Sunday, December 1, 2013

December Thoughts For Writers

If you're like me, you're most likely wondering how in the heck December could be here. Weren't we just putting away Christmas decorations several weeks ago? Nope. It was about eleven months back that we did that. Oh my!

When I was a child and anxious for an important event in life to arrive, time seemed to drag. My mother often told me--when I complained about the length of time to wait--that the older you get, the faster time goes. How right she was.

I love the picture in this poster. Kind of fun to see an already lighted tree being toted home on that car, isn't it? My dad sure would have loved having one like that instead of a tree that required several strings of colored lights, laid on one strand at a time.

If you celebrate Christmas, this month brings time-robbers galore. Shopping, decorating, baking, gift-wrapping, parties to give and to attend and more. It's a lot of fun but also a little frustrating. Mostly because the everyday things still require our attention. We need to cook, grocery shop, do laundry, clean house--the common chores. Add that to the December extras and where in the world are you going to find time to write?

My online critique group cuts our requirements in half this month, closing down the last two weeks. If anyone wants to sub or crit that second half, that's fine but nobody is expected to do it. That gives a little relief, but there are still stories swirling in our heads. And we all know full well that if we don't work on them, or at least get the high points down, they'll be lost in that big area in space called "Stories That Never Got Written." I've got quite a few floating around in that huge vacuum and I'll bet some of you do, as well.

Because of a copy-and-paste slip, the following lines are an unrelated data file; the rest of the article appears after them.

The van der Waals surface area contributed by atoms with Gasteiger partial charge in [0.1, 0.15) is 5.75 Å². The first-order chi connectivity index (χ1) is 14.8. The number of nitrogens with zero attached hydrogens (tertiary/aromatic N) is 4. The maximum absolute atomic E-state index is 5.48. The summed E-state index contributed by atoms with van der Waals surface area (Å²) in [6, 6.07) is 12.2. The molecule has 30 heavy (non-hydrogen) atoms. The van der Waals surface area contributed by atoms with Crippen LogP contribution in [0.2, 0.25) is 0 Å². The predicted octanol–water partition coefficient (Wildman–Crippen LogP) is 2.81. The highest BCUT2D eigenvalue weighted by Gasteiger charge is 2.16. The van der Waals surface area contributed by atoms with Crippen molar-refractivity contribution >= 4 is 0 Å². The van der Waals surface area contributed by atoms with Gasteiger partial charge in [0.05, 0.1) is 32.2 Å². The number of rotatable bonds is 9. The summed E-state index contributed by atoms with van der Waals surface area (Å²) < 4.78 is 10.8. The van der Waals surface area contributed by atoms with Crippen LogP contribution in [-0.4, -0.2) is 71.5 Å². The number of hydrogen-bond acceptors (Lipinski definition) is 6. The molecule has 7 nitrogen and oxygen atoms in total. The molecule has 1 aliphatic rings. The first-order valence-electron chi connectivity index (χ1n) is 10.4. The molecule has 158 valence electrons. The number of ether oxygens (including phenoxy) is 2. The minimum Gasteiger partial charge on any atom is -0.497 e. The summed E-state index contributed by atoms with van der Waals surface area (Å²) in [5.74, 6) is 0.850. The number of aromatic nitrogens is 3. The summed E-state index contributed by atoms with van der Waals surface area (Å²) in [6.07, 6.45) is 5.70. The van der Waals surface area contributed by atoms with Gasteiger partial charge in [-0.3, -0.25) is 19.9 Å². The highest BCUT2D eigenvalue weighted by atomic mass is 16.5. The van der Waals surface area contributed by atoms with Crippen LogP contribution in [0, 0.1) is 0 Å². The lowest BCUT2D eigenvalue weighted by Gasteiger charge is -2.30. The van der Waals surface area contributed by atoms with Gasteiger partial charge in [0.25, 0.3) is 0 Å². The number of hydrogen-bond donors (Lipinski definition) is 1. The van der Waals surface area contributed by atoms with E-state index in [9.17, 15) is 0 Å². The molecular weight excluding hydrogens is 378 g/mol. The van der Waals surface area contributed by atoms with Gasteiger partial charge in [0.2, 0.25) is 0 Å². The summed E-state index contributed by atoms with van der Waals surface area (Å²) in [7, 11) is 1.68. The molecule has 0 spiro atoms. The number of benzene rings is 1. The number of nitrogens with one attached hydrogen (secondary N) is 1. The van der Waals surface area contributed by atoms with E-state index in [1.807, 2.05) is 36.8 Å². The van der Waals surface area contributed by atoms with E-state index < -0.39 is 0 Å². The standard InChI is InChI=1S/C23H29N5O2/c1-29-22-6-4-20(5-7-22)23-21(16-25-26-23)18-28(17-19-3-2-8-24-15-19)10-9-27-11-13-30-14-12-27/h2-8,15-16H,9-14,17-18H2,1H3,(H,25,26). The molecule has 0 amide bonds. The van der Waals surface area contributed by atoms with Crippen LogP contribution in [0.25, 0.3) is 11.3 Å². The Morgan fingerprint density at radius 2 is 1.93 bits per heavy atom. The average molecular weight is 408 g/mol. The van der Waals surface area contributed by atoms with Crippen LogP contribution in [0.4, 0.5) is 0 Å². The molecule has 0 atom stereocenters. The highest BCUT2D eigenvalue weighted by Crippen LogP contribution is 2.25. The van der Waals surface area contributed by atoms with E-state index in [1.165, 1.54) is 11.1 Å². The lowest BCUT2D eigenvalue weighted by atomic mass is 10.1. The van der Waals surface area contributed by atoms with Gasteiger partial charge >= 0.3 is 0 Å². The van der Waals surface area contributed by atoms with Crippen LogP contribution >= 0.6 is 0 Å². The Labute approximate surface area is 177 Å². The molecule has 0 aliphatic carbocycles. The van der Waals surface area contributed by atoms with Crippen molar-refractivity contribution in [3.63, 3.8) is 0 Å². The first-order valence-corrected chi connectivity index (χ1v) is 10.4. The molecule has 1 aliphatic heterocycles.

If you don't have time to work on the ideas now, at least make a list of the main thoughts or even an outline and save it for a cold, dismal January day to develop fully.

I've often said that we need to create time in our busy lives to write. I still believe that but I have to give you a slide-by in December. On the other hand, maybe you'd like to get away from all the December activities for an hour or two some afternoon or evening, so you'll sit at your computer and pound out a new story. If nothing else, write about a Christmas tradition in your family, or a funny story that happened at Christmas, or even the Christmas when you had tears rather than smiles. Your Family Memory Book could easily have the fattest section labeled December. Here's a list to trigger some of those memories:

1. Buying or cutting your Christmas tree
2. Decorating the hosue and tree
3. Christmas baking
4. Gift buying and giving
5. Christmas weather
6. When did Santa come to your house?
7. Did you perform in a children's program at church every year?
8. What did Santa give you at those programs? (I can never forget the hard candy we go and I hated)
9. Did your family go all our for Christmas or play it kind of low-key?
10. What school activities did you have in December?
11. Did you make any of the gifts you gave others?
12. Did you eat the same thing for dinner every Christmas?
13. Did you live on a farm or in the city? What traditions did you have there?
14. Your happiest Christmas
15. Your saddest Christmas

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